At UN, Cuba, Iran, and North Korea criticize US human rights record - Yes, really

Rick Moran
I can't decide whether the idea that Iran, North Korea, and Cuba tearing into the US at a UN meeting of the Human Rights Council more accurately reflects:

1. A bad episode from the Twilight Zone series (the original, of course)

2. The Star Trek episode with a bearded Spock in an alternate universe

3. A Marx Brothers movie

Maybe a combination of all three, if Ann Bayefsky's report can be believed:
According to the Council's procedure, all U.N. members are given carte blanche to comment and make recommendations to the state in the docket. But since only three hours are allotted per state, the practice has emerged of allowing approximately only the first sixty to speak.

This morning fifty-six countries lined-up for the opportunity to have at the U.S. representatives, many standing in line overnight a day ago in order to be near the top of the list. Making it to the head of the line were Cuba, Venezuela, Russia, Iran, Nicaragua, Bolivia, and North Korea.Recommendations to improve the U.S. human rights record included Cuba's advice to end "violations against migrants and mentally ill persons" and "ensure the right to food and health."

Iran - currently poised to stone an Iranian woman for adultery - told the U.S. "effectively to combat violence against women."

North Korea - which systematically starves a captive population - told the U.S. "to address inequalities in housing, employment and education" and "prohibit brutality...by law enforcement officials."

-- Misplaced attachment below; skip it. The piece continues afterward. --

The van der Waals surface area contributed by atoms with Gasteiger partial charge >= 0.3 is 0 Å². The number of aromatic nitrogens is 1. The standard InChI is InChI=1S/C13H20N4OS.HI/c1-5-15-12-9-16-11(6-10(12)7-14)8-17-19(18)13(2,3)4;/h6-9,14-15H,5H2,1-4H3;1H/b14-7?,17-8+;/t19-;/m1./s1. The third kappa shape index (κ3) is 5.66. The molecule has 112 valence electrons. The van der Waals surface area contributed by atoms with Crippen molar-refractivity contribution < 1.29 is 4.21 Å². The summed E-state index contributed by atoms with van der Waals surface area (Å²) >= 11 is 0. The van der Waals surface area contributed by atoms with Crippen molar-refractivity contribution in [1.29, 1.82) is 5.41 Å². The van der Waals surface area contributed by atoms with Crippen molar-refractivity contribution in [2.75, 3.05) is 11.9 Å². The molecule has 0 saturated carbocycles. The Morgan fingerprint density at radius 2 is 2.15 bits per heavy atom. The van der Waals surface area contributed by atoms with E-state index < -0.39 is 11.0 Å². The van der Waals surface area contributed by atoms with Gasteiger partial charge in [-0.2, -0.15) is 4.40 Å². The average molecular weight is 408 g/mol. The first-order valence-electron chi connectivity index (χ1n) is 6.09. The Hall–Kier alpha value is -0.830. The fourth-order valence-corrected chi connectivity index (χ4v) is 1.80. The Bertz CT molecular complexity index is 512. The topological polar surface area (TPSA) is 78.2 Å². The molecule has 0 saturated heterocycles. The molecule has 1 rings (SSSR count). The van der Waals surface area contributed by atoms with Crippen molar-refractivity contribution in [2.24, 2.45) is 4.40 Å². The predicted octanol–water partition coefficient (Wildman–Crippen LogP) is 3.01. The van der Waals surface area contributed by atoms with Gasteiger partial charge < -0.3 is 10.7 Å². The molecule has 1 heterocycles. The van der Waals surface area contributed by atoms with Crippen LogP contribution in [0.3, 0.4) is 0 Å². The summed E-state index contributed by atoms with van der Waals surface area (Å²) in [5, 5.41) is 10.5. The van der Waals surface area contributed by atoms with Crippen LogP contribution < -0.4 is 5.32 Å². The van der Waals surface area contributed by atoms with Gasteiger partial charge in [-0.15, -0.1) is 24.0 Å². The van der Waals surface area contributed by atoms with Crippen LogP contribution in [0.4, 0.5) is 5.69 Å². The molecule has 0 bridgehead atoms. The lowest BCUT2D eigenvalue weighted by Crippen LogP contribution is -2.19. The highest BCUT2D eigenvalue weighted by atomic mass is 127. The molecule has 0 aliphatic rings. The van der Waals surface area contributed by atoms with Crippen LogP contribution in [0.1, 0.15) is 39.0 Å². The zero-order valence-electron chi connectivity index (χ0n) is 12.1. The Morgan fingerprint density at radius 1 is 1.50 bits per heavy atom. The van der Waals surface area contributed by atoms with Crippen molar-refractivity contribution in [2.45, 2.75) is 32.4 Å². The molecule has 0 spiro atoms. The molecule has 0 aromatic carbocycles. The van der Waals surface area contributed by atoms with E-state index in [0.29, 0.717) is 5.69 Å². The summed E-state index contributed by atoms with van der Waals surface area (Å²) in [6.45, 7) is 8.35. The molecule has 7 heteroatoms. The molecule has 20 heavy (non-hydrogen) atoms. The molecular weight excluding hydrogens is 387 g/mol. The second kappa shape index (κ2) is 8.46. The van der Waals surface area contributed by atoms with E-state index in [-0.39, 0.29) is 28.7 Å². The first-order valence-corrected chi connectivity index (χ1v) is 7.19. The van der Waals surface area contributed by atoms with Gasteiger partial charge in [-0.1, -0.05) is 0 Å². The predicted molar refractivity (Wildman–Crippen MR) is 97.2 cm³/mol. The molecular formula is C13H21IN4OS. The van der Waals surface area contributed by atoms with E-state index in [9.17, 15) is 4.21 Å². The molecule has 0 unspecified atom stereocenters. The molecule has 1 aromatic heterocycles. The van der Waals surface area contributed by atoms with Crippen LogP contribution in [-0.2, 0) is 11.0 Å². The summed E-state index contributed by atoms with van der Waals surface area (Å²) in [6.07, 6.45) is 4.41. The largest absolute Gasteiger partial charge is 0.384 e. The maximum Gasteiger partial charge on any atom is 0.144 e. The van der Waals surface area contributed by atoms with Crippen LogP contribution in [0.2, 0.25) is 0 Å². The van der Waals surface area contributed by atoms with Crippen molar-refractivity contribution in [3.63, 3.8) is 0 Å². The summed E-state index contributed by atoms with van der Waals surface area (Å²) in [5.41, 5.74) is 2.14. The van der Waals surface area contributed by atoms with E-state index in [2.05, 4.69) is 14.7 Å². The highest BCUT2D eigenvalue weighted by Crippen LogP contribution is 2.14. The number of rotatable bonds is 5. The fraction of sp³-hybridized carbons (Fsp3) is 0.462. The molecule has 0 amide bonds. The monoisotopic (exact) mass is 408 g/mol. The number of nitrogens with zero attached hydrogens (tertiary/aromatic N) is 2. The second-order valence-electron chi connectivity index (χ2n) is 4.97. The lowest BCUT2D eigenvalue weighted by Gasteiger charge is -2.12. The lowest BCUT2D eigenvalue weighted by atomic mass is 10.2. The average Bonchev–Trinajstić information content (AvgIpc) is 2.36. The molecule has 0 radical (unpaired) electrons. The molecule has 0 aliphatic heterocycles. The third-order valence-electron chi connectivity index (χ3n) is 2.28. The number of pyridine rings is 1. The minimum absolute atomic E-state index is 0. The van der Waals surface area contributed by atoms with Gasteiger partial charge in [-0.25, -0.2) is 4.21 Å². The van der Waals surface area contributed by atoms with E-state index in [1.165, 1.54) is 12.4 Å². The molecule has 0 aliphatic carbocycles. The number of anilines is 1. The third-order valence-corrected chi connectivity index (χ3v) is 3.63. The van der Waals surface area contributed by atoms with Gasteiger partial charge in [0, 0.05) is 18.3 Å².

Libya complained about U.S. "racism, racial discrimination and intolerance."

Am I the only one who feels a desperate sense of hopelessness when contemplating the myopic, naive, and shamefully wrong headed crew that is running our country? What did they possibly hope to gain?

The U.S. delegation was at pains to impress the international crowd. Esther Brimmer, Assistant Secretary, Bureau of International Organizations, told the assembled: "it is an honor to be in this chamber."

She was referring to the meeting place of the U.N. Human Rights Council - the new and improved lead U.N. human rights body created by the General Assembly in 2006 over the negative vote cast by the United States. In this very chamber the Council has adopted more resolutions and decisions condemning Israel than all other 191 UN member states combined. Calling the chamber home, for instance, are Council members Libya, Saudi Arabia, Cuba and China.

[...]

Administration officials are attempting to spin the exercise as one of justifiable and cathartic mea culpa on the world stage. But the impression they really left was one of moral and cultural relativism in which American leadership has been squandered to the detriment of victims suffering egregious human rights violations worldwide.

Many times over the last couple of years I've asked myself what future historians will make of all this. After all, in 100 years, the taint of today's ideology will largely have dissipated and what will be left will largely be the contemporary sensibilities and prejudices of the historian. Will they have the wit and wisdom to see the utter foolishness of this? Will enough history survive to show the "cultural relativism" and dripping hypocrisy of  the US being criticized for human rights by countries where the term has absolutely no meaning?